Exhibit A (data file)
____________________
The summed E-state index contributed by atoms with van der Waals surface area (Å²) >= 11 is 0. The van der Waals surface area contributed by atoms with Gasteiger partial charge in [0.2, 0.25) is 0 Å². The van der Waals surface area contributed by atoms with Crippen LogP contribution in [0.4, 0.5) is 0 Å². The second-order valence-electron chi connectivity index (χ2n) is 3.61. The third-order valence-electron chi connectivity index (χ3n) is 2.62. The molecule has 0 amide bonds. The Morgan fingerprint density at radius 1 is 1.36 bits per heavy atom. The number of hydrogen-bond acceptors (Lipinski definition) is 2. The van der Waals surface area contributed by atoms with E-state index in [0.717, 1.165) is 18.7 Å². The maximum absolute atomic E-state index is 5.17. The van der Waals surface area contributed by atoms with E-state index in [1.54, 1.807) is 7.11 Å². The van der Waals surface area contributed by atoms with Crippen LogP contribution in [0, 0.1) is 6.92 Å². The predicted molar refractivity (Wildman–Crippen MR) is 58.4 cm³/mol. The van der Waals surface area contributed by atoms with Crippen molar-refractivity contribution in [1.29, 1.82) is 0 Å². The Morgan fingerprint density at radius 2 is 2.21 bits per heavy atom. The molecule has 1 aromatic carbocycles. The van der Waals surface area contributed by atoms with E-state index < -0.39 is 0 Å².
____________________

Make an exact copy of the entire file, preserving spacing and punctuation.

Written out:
The summed E-state index contributed by atoms with van der Waals surface area (Å²) >= 11 is 0. The van der Waals surface area contributed by atoms with Gasteiger partial charge in [0.2, 0.25) is 0 Å². The van der Waals surface area contributed by atoms with Crippen LogP contribution in [0.4, 0.5) is 0 Å². The second-order valence-electron chi connectivity index (χ2n) is 3.61. The third-order valence-electron chi connectivity index (χ3n) is 2.62. The molecule has 0 amide bonds. The Morgan fingerprint density at radius 1 is 1.36 bits per heavy atom. The number of hydrogen-bond acceptors (Lipinski definition) is 2. The van der Waals surface area contributed by atoms with E-state index in [0.717, 1.165) is 18.7 Å². The maximum absolute atomic E-state index is 5.17. The van der Waals surface area contributed by atoms with E-state index in [1.54, 1.807) is 7.11 Å². The van der Waals surface area contributed by atoms with Crippen LogP contribution in [0, 0.1) is 6.92 Å². The predicted molar refractivity (Wildman–Crippen MR) is 58.4 cm³/mol. The van der Waals surface area contributed by atoms with Crippen molar-refractivity contribution in [1.29, 1.82) is 0 Å². The Morgan fingerprint density at radius 2 is 2.21 bits per heavy atom. The molecule has 1 aromatic carbocycles. The van der Waals surface area contributed by atoms with E-state index < -0.39 is 0 Å².